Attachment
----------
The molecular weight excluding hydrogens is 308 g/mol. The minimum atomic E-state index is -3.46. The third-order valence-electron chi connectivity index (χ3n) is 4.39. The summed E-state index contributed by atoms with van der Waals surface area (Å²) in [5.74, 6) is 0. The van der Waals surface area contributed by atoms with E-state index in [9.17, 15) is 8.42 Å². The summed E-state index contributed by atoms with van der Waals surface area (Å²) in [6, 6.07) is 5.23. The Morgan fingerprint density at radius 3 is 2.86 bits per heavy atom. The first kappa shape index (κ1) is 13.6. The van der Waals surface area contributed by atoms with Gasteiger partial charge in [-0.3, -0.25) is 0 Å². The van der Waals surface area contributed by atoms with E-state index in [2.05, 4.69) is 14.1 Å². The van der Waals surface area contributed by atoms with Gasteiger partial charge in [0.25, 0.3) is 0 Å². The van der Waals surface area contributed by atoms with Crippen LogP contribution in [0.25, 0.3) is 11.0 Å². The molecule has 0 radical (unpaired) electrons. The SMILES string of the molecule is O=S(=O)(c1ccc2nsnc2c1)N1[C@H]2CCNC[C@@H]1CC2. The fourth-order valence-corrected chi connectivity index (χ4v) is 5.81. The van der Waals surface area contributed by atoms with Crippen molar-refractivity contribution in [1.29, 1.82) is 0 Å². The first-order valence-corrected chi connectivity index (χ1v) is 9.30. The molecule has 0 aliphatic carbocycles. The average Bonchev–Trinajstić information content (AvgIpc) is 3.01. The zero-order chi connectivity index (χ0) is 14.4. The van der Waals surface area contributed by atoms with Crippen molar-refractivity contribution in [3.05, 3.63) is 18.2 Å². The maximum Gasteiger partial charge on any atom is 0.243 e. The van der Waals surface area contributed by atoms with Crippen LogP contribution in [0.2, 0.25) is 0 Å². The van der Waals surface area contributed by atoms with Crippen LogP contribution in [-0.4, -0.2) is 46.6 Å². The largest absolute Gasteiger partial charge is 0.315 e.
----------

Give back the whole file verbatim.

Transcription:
The molecular weight excluding hydrogens is 308 g/mol. The minimum atomic E-state index is -3.46. The third-order valence-electron chi connectivity index (χ3n) is 4.39. The summed E-state index contributed by atoms with van der Waals surface area (Å²) in [5.74, 6) is 0. The van der Waals surface area contributed by atoms with E-state index in [9.17, 15) is 8.42 Å². The summed E-state index contributed by atoms with van der Waals surface area (Å²) in [6, 6.07) is 5.23. The Morgan fingerprint density at radius 3 is 2.86 bits per heavy atom. The first kappa shape index (κ1) is 13.6. The van der Waals surface area contributed by atoms with Gasteiger partial charge in [-0.3, -0.25) is 0 Å². The van der Waals surface area contributed by atoms with E-state index in [2.05, 4.69) is 14.1 Å². The van der Waals surface area contributed by atoms with Gasteiger partial charge in [0.25, 0.3) is 0 Å². The van der Waals surface area contributed by atoms with Crippen LogP contribution in [0.25, 0.3) is 11.0 Å². The molecule has 0 radical (unpaired) electrons. The SMILES string of the molecule is O=S(=O)(c1ccc2nsnc2c1)N1[C@H]2CCNC[C@@H]1CC2. The fourth-order valence-corrected chi connectivity index (χ4v) is 5.81. The van der Waals surface area contributed by atoms with Crippen molar-refractivity contribution in [1.29, 1.82) is 0 Å². The first-order valence-corrected chi connectivity index (χ1v) is 9.30. The molecule has 0 aliphatic carbocycles. The average Bonchev–Trinajstić information content (AvgIpc) is 3.01. The zero-order chi connectivity index (χ0) is 14.4. The van der Waals surface area contributed by atoms with Crippen molar-refractivity contribution in [3.05, 3.63) is 18.2 Å². The maximum Gasteiger partial charge on any atom is 0.243 e. The van der Waals surface area contributed by atoms with Crippen LogP contribution in [0.2, 0.25) is 0 Å². The van der Waals surface area contributed by atoms with Crippen LogP contribution in [-0.4, -0.2) is 46.6 Å². The largest absolute Gasteiger partial charge is 0.315 e.